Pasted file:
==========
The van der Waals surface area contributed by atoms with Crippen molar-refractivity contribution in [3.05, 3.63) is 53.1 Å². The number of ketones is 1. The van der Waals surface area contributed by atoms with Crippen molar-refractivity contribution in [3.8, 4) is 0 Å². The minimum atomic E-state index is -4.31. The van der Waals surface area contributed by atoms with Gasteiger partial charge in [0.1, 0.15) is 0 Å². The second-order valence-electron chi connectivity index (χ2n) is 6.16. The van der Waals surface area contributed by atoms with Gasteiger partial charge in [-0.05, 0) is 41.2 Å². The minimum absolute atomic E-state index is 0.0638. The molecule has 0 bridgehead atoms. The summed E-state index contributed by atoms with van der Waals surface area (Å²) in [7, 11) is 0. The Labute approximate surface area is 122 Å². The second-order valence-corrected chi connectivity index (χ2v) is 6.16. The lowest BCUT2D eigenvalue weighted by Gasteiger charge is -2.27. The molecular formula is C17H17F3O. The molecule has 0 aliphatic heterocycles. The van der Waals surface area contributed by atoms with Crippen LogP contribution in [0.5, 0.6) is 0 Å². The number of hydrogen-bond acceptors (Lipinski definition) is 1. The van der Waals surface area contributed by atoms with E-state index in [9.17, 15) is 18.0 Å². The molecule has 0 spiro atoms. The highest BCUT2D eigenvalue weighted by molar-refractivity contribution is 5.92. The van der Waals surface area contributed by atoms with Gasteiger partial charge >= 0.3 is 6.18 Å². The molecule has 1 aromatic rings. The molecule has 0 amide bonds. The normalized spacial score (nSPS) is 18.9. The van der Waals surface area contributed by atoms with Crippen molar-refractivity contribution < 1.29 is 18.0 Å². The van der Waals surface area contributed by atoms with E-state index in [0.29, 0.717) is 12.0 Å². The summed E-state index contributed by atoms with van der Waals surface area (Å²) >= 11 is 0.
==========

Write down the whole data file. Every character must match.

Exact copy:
The van der Waals surface area contributed by atoms with Crippen molar-refractivity contribution in [3.05, 3.63) is 53.1 Å². The number of ketones is 1. The van der Waals surface area contributed by atoms with Crippen molar-refractivity contribution in [3.8, 4) is 0 Å². The minimum atomic E-state index is -4.31. The van der Waals surface area contributed by atoms with Gasteiger partial charge in [0.1, 0.15) is 0 Å². The second-order valence-electron chi connectivity index (χ2n) is 6.16. The van der Waals surface area contributed by atoms with Gasteiger partial charge in [-0.05, 0) is 41.2 Å². The minimum absolute atomic E-state index is 0.0638. The molecule has 0 bridgehead atoms. The summed E-state index contributed by atoms with van der Waals surface area (Å²) in [7, 11) is 0. The Labute approximate surface area is 122 Å². The second-order valence-corrected chi connectivity index (χ2v) is 6.16. The lowest BCUT2D eigenvalue weighted by Gasteiger charge is -2.27. The molecular formula is C17H17F3O. The molecule has 0 aliphatic heterocycles. The van der Waals surface area contributed by atoms with Crippen LogP contribution in [0.5, 0.6) is 0 Å². The number of hydrogen-bond acceptors (Lipinski definition) is 1. The van der Waals surface area contributed by atoms with E-state index in [9.17, 15) is 18.0 Å². The molecule has 0 spiro atoms. The highest BCUT2D eigenvalue weighted by molar-refractivity contribution is 5.92. The van der Waals surface area contributed by atoms with Gasteiger partial charge >= 0.3 is 6.18 Å². The molecule has 1 aromatic rings. The molecule has 0 amide bonds. The normalized spacial score (nSPS) is 18.9. The van der Waals surface area contributed by atoms with Crippen molar-refractivity contribution < 1.29 is 18.0 Å². The van der Waals surface area contributed by atoms with E-state index in [0.29, 0.717) is 12.0 Å². The summed E-state index contributed by atoms with van der Waals surface area (Å²) >= 11 is 0.